On The Money: Bipartisan Senate group rules out tax hikes on infrastructure | New report reignites push for wealth tax

On The Money: Bipartisan Senate group rules out tax hikes on infrastructure | New report reignites push for wealth tax
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THE BIG DEAL: Bipartisan Senate group rules out tax hikes on infrastructure

A bipartisan Senate group is taking tax increases off the table as lawmakers try to craft an infrastructure proposal after GOP talks with the White House collapsed Tuesday.

Raising taxes on high-income earners and corporations has been a key part of President BidenJoe BidenSchumer vows to advance two-pronged infrastructure plan next month Biden appoints veteran housing, banking regulator as acting FHFA chief Iran claims U.S. to lift all oil sanctions but State Department says 'nothing is agreed' MORE's infrastructure plan, making it nearly impossible to garner enough GOP support for legislation that can clear the Senate.

Sen. Jon TesterJonathan (Jon) TesterWhite House digs in as infrastructure talks stall White House advisers huddle with Senate moderates on infrastructure Biden risks break with progressives on infrastructure MORE (D-Mont.), who is in the bipartisan group, said tax increases are not under consideration as senators attempt to reach consensus on how to pay for their plan.

When asked Wednesday if tax hikes were out, Tester responded: "That's my understanding. I think there's ways to do that; hopefully it won't be smoke and mirrors. Bottom line, this is probably the hardest part from my perspective, is how you get it paid for."


The state of play on infrastructure talks:

The Hill’s Jordain Carney has more here on the Senate infrastructure discussions.

In related news, the bipartisan House Problem Solvers Caucus on Wednesday unveiled an eight-year, $1.25 trillion infrastructure plan aimed at helping to break the impasse on the topic. The group will offer proposals on how to pay for the package in the coming days, but isn’t expected to endorse the tax increases sought by Biden and progressives, The Hill’s Scott Wong and Mike Lillis reported.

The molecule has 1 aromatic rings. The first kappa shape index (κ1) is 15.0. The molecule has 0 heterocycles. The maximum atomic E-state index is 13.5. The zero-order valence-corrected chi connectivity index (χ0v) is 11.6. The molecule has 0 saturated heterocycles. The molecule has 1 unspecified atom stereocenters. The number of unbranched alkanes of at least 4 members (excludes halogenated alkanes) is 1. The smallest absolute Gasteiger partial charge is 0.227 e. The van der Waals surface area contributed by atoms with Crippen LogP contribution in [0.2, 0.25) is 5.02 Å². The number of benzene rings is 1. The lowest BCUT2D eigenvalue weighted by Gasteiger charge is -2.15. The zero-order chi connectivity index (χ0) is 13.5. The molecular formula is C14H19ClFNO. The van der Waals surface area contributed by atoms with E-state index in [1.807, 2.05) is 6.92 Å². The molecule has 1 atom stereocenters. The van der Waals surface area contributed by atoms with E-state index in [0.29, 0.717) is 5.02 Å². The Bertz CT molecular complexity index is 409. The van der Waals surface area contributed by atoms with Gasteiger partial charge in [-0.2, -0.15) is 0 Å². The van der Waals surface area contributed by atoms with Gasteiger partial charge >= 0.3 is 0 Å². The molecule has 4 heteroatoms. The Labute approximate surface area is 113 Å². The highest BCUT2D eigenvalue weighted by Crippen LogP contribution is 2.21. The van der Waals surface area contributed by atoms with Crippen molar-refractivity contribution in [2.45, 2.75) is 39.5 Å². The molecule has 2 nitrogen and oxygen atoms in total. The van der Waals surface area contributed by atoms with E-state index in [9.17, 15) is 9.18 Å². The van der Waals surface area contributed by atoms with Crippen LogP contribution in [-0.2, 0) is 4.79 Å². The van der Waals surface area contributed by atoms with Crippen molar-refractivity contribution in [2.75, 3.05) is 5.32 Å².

LEADING THE DAY: New report reignites push for wealth tax

A blockbuster ProPublica report on the taxes of the richest Americans is reigniting a push from progressives for a wealth tax.

The report, based on tax-return data ProPublica received from an anonymous source, details how prominent billionaires like Jeff BezosJeffrey (Jeff) Preston BezosDisney heiress slams billionaires, generational wealth: 'An upside-down structure' Civil rights groups urge lawmakers to crack down on Amazon's 'dangerous' worker surveillance The tax code's Achilles' heel is surprisingly popular — and that's a problem for taxing the rich MORE and Elon MuskElon Reeve MuskDisney heiress slams billionaires, generational wealth: 'An upside-down structure' NASA's sudden interest in Venus is all about climate change Press: Even Jeff Bezos should pay income taxes MORE have paid little-to-no-taxes in some recent years, particularly when compared to their wealth gains.

The article comes as President Biden has proposed raising taxes on the wealthy and corporations to pay for his major spending proposals. Democrats have increasingly made raising taxes on the rich a top priority in recent years, and some progressives have called for going even further than Biden’s proposals by establishing a wealth tax that would impose taxes on net worth rather than income.

Democrats said that ProPublica’s report underscores the need for action to increase taxes on the rich, who have most of their wealth tied up in stocks and real estate. Gains in the value of investments are not taxed until the assets are sold. 

“The ProPublica story reminds us again why we need a wealth tax,” Sen. Elizabeth WarrenElizabeth WarrenSchumer vows to advance two-pronged infrastructure plan next month Overnight Health Care: CDC panel meets on vaccines and heart inflammation | Health officials emphasize vaccine is safe | Judge rules Missouri doesn't have to implement Medicaid expansion Democrats urge Biden to extend moratorium on student loan payments MORE (D-Mass.) said Tuesday. “People all across this country know that the game is rigged, but the ProPublica story just mashes that right in folks’ faces.”

The Hill’s Scott Wong and I have more here on Democrats’ reaction to the ProPublica report.